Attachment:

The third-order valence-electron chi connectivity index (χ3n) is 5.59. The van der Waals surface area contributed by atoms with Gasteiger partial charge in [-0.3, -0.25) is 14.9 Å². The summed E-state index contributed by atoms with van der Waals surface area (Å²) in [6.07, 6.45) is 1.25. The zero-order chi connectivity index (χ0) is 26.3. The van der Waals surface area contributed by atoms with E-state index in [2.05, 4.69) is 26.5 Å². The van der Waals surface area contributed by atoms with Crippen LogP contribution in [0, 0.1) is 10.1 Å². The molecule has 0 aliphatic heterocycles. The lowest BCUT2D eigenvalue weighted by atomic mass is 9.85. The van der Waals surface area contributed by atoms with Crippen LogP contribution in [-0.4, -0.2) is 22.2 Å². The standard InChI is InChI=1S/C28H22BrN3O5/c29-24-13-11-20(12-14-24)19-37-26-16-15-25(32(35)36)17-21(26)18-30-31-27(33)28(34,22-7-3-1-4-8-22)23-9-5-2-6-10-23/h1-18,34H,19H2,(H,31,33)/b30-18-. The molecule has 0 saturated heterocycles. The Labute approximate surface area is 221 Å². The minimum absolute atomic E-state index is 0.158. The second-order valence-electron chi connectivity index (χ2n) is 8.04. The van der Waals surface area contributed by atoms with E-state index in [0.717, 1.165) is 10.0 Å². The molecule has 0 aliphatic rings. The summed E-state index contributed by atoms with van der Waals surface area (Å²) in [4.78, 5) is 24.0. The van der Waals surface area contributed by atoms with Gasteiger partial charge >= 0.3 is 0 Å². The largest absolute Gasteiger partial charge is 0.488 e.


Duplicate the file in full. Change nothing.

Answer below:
The third-order valence-electron chi connectivity index (χ3n) is 5.59. The van der Waals surface area contributed by atoms with Gasteiger partial charge in [-0.3, -0.25) is 14.9 Å². The summed E-state index contributed by atoms with van der Waals surface area (Å²) in [6.07, 6.45) is 1.25. The zero-order chi connectivity index (χ0) is 26.3. The van der Waals surface area contributed by atoms with E-state index in [2.05, 4.69) is 26.5 Å². The van der Waals surface area contributed by atoms with Crippen LogP contribution in [0, 0.1) is 10.1 Å². The molecule has 0 aliphatic heterocycles. The lowest BCUT2D eigenvalue weighted by atomic mass is 9.85. The van der Waals surface area contributed by atoms with Crippen LogP contribution in [-0.4, -0.2) is 22.2 Å². The standard InChI is InChI=1S/C28H22BrN3O5/c29-24-13-11-20(12-14-24)19-37-26-16-15-25(32(35)36)17-21(26)18-30-31-27(33)28(34,22-7-3-1-4-8-22)23-9-5-2-6-10-23/h1-18,34H,19H2,(H,31,33)/b30-18-. The molecule has 0 saturated heterocycles. The Labute approximate surface area is 221 Å². The minimum absolute atomic E-state index is 0.158. The second-order valence-electron chi connectivity index (χ2n) is 8.04. The van der Waals surface area contributed by atoms with E-state index in [0.717, 1.165) is 10.0 Å². The molecule has 0 aliphatic rings. The summed E-state index contributed by atoms with van der Waals surface area (Å²) in [4.78, 5) is 24.0. The van der Waals surface area contributed by atoms with Gasteiger partial charge >= 0.3 is 0 Å². The largest absolute Gasteiger partial charge is 0.488 e.